- You can follow activities and discussions of people in the community, staying current on issues and events.
- You can connect with colleagues and share ideas with them.
- You can follow the news.
- You can follow funny people and/or people who link to funny things.
- You can follow inspiring people and/or people who link to inspiring things.
- You can follow insightful people and/or people who link to insightful things.
- You can argue politics and find fuel for your political arguments.
- You can “crowdsource,” seeking ideas and suggestions on challenges you are facing.
- You can montior what people are saying about your business, organization or product, responding quickly to complaints and identifying happy customers who might have promotional value.
- You can drive traffic to your web site or blog as you post new content.
- You can meet people (at least digitally and often in person) who share your interests.
- You can get quick information on news, events, weather or traffic or on developments in your community or your field.
- You can connect with and/or monitor actual or potential customers, clients, competitors and vendors.
- I’m sure you can use Twitter in other ways. Please feel welcome to add other uses in the comments.
You can start your Twitter account in just a few minutes and we’ll do this in class today:
- Go to Twitter.com, click “Get Started” and choose your user name. I encourage you to use your own name or your business name as your user name. If you have a common name and a separate profile for the business name (or if you’re an employee and shouldn’t be speaking for the business) and want your own profile for business use, you might consider some combination of your name and the business name. For instance, I used stevebuttry as my Twitter name, but if that name were already taken, I could use something like SteveButtryGaz or SBGazette. You also can use an underscore to see if your real name is available in a different way: Steve_Buttry. If you’re using Twitter primarily for personal enjoyment, and don’t want to use your own name (or if it’s taken), consider using something that says something about you.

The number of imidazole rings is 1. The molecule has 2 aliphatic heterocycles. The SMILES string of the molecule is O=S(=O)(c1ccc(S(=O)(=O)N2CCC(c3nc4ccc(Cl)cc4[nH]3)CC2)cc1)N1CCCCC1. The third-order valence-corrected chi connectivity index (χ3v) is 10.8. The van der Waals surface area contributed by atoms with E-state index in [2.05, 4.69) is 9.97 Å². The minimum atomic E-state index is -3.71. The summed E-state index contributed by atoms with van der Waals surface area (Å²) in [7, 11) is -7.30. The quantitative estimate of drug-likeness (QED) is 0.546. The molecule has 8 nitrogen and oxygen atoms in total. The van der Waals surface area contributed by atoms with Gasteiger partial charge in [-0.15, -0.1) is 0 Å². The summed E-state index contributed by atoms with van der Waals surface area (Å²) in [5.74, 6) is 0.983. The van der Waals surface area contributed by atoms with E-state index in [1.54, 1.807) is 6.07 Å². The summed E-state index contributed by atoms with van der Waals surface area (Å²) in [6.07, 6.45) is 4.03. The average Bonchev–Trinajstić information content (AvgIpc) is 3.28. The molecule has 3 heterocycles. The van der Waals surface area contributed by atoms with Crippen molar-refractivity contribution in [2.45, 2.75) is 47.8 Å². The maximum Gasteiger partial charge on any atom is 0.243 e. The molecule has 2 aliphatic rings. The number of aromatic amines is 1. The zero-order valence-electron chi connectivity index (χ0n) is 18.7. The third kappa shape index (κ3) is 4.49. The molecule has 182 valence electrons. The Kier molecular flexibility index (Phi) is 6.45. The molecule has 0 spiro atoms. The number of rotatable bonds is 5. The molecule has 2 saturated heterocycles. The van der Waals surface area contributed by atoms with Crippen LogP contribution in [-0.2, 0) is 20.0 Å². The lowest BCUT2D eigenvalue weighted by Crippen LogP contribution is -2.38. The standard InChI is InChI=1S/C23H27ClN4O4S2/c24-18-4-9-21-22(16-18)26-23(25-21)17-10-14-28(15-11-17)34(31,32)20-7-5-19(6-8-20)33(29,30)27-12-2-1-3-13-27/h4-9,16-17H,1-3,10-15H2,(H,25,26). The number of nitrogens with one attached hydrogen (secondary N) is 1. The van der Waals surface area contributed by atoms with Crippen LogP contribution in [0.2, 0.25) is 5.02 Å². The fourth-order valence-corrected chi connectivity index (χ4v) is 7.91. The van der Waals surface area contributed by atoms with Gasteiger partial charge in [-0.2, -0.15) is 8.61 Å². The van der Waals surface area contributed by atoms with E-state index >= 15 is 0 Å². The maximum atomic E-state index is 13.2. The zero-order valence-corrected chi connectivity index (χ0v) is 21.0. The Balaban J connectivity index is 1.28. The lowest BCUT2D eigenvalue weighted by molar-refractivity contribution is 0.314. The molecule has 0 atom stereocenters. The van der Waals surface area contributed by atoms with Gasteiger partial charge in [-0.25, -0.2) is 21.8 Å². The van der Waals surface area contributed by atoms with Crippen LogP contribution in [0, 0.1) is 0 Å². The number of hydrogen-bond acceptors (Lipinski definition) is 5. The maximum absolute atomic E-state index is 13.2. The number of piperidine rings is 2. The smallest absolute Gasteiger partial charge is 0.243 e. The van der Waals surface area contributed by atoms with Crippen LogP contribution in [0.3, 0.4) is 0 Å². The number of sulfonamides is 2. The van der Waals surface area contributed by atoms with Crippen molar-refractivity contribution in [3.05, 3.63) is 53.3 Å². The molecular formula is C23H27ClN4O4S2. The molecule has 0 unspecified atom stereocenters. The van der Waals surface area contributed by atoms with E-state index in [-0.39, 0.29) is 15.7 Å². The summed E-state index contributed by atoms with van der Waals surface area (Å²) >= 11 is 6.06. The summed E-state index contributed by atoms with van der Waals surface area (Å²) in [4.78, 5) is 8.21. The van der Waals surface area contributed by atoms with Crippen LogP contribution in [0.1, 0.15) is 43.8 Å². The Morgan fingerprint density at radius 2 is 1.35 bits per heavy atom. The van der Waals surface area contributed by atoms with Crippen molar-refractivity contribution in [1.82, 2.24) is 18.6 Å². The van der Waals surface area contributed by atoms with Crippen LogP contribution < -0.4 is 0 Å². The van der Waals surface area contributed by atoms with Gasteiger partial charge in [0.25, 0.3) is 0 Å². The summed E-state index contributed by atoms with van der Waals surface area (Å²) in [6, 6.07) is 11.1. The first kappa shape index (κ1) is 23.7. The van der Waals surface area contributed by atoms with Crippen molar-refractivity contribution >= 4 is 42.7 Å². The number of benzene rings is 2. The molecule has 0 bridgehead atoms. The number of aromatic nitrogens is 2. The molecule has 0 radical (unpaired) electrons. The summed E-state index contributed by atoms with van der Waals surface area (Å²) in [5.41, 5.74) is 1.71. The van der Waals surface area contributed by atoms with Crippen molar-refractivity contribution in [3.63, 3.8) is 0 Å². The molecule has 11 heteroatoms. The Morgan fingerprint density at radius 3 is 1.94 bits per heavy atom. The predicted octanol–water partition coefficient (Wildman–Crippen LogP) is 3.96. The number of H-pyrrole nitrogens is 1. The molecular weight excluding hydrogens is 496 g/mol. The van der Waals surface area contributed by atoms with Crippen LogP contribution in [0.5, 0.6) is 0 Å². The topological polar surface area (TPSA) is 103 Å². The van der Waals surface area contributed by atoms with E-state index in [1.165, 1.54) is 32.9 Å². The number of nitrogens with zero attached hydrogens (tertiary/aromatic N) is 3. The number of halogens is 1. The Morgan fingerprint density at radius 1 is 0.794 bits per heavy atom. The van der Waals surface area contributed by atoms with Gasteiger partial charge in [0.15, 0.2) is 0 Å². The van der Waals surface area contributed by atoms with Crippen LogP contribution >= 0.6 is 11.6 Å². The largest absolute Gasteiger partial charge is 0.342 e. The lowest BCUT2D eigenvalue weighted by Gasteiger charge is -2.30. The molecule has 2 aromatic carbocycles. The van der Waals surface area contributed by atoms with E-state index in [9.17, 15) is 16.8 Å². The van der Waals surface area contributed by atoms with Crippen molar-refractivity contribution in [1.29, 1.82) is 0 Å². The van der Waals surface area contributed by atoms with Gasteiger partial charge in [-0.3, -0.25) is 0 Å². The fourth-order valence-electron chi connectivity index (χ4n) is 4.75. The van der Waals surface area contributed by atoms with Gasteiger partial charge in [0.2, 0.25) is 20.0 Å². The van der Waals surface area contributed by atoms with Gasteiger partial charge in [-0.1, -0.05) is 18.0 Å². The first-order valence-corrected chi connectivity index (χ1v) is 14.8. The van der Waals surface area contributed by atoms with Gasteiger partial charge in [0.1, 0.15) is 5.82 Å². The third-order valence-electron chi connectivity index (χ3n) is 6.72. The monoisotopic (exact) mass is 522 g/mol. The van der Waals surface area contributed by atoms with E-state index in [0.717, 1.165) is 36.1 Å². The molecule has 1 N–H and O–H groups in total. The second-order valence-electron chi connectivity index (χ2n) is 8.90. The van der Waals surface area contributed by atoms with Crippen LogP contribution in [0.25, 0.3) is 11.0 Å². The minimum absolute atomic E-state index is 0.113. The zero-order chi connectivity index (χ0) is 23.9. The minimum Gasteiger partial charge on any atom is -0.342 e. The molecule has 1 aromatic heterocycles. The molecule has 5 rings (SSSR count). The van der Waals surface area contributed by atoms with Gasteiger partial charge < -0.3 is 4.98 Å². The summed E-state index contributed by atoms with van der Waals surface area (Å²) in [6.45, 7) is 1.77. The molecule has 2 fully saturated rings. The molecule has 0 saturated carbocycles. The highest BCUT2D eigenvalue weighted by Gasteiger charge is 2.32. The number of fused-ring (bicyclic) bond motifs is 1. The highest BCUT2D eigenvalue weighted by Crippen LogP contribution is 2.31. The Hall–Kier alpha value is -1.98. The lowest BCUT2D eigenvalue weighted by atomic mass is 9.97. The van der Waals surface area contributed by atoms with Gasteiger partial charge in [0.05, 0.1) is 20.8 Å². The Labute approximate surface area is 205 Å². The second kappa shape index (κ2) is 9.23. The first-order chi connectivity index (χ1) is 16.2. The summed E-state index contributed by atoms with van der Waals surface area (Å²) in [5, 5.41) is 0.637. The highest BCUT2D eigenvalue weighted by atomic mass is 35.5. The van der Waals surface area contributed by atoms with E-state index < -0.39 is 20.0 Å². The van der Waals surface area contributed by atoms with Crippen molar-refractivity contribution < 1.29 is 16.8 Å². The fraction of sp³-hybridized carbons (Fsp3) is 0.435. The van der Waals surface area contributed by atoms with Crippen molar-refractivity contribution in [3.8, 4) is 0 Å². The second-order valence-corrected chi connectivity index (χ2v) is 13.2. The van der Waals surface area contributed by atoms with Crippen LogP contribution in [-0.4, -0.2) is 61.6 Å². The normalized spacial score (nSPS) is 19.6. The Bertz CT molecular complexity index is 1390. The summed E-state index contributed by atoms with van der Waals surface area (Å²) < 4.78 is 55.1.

- Fill out location and bio. Especially if you use Twitter for business, I encourage you to identify yourself in your profile by real name, position, affiliation and city if you are using Twitter in your business. People are more likely to follow people whose identity is clear.
- Add a picture or a business logo to your profile, too. This also will make people more likely to follow you.
- Include your blog link in your profile, too. If you don’t blog, include a link to your company’s web site, a bio or something else that gives potential followers a chance to learn more about you.
- Don’t protect your updates if you intend to use Twitter for professional or business purposes or if you want to gain followers. Twitter works best when you are open and transparent.
- Click “devices” in your settings and follow the instructions, so you can update and/or receive direct messages on your cell phone. Check to see whether you can use Twitter in your phone’s browser (I can on my iPhone and could when I had a BlackBerry). If you can, you might have options. You should make sure you can use Twitter on your phone. Twitter was developed for sharing of text messages and if you don’t use it on a mobile device, you aren’t getting the full Twitter experience.
- Click the “design” tab and choose a background. If you use Twitter for busienss, you might want to design a background that includes your logo and contact information. (I need to get around to doing that myself.)
Be sure to fill out your profile and post a few updates before you follow anyone. When you follow people, some of them will click on your profile and decide whether to follow you. If you haven’t told them who you are and given some idea what you might be like to follow, they will be less likely to follow you. But you should start following some people fairly quickly, because following people is important to getting the full value and experience of Twitter. Most business people who use Twitter as a one-way stream will not be satisfied with the experience.
Choose some people to follow (this means their updates will show up on your Twitter home page).
- At the top of your home page, click “find people.” If you want, you can click “find on other networks” and you can see whether any of your contacts on a gmail, hotmail, Yahoo! or AOL account are already on Twitter. (Don’t spam the ones that aren’t on Twitter by inviting them to join.)
- Under the “Find on Twitter” tab, look for people by name.
- At Twellow, you can check for people to follow in your community or your industry or profession to follow.
- At NearbyTweets, you can see recent tweets from people in or near your community (or a community you will be visiting).
- At WeFollow.com, you can look for people who have chosen topical tags, ranked in order of their numbers of followers.
- As you follow people in your community or colleagues or competitors in your business or profession, take a look at their followers and see if you see anyone there you want to follow.
- When someone follows you, check the profile and the recent tweets to see if this is someone you want to follow.
- When someone you enjoy following replies to someone else with an interesting tweet or “retweets” a link to something interesting, click on the username of the third party and decide whether that’s someone you want to follow.
- Don’t follow too many people too fast. Adding about 10 followers a day for the first week is a good pace. Then add the people you find interesting to follow.
- If you’re not interested in someone’s tweets, you can stop following by clicking on the profile, clicking the arrow next to “following” and then clicking “remove.”